Tracy Bell. Let's talk about this person for a moment. Thus far, I am very pleased. It could be just because she's still alive, and that's rare for a woman on this show. However, I also like her because she seems to have her own set of problems and a serious attitude, but ultimately she seems like a good person. Learning that her parents were killed by demons who were celebrating the release of Lucifer... ugh. Her hatred of Sam was such an interesting twist to add to the character, but Dean gave her a pep talk that basically amounted to this: people make mistakes when trying to do the right thing. It was four seasons ago, get over the Lucifer thing! (Okay, obviously Dean didn't say that last thing). As we move forward, I hope Tracy becomes a regular guest star and her character can continue to develop.
So, Abaddon shows up and confronts Dean, while Sam gets chased into a nearby building by three other demons. Abaddon is flirting/threatening Dean, in a scene that came across as really creepily sexual but also menacing. I love Abaddon. She's a bad ass villain. Supernatural is really good at villains. Lucifer and Crowley are both other examples of awesomeness. I'm glad we get to see an unapologetic evil lady villain, and I'm glad that she seems to be sticking around. She'll be a fun one to fight.
Meanwhile, Sam is in serious danger of dying via demon attack, so our trusty friend Ezekiel takes over Sam's body and kills the three angels with the angel blade. Dean rushes in to see Ezekiel, and the two of them have a conversation in which Dean feels guilty about all the chaos the demons are causing (after all, he's the one who convinced Sam not to close the gates of Hell), and Ezekiel tells him that he is "doing the right thing."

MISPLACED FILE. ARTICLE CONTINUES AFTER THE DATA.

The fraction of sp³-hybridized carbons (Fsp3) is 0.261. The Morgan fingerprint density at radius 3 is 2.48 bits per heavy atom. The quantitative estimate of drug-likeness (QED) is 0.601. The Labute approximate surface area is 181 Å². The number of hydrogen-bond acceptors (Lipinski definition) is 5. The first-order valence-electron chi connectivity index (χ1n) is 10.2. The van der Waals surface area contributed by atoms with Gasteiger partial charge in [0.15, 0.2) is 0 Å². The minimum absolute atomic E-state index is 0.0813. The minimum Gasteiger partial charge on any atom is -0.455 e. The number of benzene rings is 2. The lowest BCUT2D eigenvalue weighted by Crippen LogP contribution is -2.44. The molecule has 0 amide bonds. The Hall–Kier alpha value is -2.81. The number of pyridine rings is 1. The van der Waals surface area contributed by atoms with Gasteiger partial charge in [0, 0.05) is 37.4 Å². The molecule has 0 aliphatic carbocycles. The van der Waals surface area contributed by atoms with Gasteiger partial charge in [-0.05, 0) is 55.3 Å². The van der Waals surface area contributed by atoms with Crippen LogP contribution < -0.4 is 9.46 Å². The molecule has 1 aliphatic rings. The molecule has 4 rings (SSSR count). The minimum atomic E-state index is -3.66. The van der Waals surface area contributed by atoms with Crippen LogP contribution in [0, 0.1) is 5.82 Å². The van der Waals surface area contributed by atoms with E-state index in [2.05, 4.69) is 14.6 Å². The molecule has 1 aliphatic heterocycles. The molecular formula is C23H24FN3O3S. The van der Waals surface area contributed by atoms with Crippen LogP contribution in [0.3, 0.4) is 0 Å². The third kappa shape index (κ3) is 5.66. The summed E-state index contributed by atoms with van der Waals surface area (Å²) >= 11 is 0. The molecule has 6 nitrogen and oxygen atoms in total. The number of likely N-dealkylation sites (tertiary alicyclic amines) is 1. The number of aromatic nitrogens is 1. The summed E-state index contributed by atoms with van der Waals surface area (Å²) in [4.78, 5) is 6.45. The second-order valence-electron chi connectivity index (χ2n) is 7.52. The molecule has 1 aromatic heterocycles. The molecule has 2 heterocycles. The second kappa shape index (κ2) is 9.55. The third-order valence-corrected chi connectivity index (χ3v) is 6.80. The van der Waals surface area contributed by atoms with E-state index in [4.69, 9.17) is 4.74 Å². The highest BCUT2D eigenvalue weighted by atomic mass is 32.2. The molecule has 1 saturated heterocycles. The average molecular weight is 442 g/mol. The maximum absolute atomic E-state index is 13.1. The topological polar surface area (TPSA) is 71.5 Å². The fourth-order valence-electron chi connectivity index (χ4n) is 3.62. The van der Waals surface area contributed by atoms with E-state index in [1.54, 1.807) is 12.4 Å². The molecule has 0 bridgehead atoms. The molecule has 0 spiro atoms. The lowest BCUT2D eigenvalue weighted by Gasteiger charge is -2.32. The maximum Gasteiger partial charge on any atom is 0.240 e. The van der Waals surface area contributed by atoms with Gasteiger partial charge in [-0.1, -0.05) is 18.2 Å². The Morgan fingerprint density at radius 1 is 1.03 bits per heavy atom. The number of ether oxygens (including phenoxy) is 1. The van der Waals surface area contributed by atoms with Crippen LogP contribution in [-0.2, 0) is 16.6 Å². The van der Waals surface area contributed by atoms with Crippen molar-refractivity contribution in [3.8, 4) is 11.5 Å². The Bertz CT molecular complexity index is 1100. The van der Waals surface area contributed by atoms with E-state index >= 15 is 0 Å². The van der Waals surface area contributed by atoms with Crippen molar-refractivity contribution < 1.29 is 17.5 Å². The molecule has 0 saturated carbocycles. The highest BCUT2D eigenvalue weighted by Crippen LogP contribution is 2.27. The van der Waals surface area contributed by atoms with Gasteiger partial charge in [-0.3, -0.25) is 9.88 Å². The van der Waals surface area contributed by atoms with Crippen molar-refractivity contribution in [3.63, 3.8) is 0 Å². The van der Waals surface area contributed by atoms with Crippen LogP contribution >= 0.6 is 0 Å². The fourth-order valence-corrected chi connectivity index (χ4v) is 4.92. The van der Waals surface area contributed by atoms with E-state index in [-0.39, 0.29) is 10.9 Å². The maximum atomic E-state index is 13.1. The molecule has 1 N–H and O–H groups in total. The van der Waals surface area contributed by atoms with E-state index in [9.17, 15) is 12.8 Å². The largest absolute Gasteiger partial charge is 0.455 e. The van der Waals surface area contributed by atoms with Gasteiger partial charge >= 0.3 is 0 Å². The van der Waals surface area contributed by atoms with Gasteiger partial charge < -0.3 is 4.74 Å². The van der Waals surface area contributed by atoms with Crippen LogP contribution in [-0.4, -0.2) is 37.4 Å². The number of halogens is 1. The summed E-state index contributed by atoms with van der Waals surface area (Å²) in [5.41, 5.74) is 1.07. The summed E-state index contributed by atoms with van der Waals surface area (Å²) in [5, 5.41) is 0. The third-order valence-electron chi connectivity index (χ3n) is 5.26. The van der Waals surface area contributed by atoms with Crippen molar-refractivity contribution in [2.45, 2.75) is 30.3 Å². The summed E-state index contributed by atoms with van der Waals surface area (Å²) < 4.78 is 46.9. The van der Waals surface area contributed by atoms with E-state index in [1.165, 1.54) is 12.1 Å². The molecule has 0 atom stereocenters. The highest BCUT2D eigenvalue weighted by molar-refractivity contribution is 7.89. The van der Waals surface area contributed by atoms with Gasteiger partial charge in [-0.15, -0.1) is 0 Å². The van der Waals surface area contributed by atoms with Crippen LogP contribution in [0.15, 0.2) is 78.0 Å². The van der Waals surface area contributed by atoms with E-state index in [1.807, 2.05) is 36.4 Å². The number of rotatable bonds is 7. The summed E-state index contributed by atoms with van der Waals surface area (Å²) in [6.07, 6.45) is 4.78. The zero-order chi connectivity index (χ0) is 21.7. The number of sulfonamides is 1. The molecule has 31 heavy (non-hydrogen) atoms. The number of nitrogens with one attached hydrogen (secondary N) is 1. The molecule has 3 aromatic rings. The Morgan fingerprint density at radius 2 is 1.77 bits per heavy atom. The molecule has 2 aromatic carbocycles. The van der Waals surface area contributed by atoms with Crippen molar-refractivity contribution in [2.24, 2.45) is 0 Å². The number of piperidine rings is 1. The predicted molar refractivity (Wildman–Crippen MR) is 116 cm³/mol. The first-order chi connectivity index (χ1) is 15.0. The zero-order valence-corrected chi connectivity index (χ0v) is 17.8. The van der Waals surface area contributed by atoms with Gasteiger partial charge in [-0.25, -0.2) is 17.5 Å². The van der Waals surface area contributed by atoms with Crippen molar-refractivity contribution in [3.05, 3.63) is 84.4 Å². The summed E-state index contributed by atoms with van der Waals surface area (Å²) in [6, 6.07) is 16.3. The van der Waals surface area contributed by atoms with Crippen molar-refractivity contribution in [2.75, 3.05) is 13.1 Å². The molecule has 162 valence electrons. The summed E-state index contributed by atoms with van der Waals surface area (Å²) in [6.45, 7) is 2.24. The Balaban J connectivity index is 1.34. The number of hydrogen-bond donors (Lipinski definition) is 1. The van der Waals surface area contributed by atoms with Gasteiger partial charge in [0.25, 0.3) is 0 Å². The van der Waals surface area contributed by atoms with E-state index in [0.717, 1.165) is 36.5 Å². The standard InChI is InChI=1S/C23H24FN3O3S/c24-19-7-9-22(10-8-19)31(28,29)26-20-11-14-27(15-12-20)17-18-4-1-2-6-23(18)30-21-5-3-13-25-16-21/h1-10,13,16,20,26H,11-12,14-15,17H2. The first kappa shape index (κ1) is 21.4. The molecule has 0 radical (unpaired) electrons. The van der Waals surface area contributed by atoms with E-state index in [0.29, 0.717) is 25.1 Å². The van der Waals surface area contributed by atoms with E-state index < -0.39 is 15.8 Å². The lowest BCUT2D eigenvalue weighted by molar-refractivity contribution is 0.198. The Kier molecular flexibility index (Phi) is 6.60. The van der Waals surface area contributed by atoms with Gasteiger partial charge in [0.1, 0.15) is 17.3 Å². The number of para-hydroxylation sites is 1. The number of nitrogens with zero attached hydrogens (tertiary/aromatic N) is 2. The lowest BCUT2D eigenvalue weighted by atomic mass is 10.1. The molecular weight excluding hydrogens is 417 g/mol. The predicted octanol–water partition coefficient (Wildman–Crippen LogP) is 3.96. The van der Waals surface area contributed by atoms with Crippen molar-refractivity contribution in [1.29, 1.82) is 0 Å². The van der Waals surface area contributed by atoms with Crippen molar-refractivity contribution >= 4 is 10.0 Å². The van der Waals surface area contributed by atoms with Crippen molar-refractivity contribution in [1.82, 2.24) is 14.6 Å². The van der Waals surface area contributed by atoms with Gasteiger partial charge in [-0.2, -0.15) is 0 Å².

This conversation was all sorts of awesome. Hell, this whole scene was all sorts of awesome. The effects of the tattered wings and Ezekiel!Sam's blue electric eyes... aw man. Great stuff. And Dean's squeamishness about talking about "love" just makes me laugh, considering all the mushy stuff he said to Sam in "Sacrifice." But that's one of the most endearing things about his character. There are certain boundaries he's erected to protect his sense of "manliness" and to protect his heart from getting crushed. We've seen some of these walls come down recently, but the L word seems to be one hurdle he's unwilling to jump.
This conversation also nailed in some of the major themes already developing in the season. Namely - issues of consent. Earlier we had Abaddon threatening to force a possession on Dean. It sounded creepy, and evil. And it is. And yet it's pretty much exactly what Dean and Ezekiel did to Sam. Having Ezekiel tell Dean that he's doing the right thing - and using Sam's body to do it? All sorts of wonderful creepiness going on here. When Sam wakes up, all traces of Ezekiel gone and his mind wiped of the memories, he's stunned to see the three demons dead. Dean explained that he came in and killed them, to which Sam reacts with admiration and shock. There was a really cute moment when Sam told Dean that he was pretty damn awesome for having accomplished something like that. Jensen gets a gold star for his portrayal of Dean's reaction to such a compliment. He seems gratified by his brother's belief in him, but also of course guilty for the lie.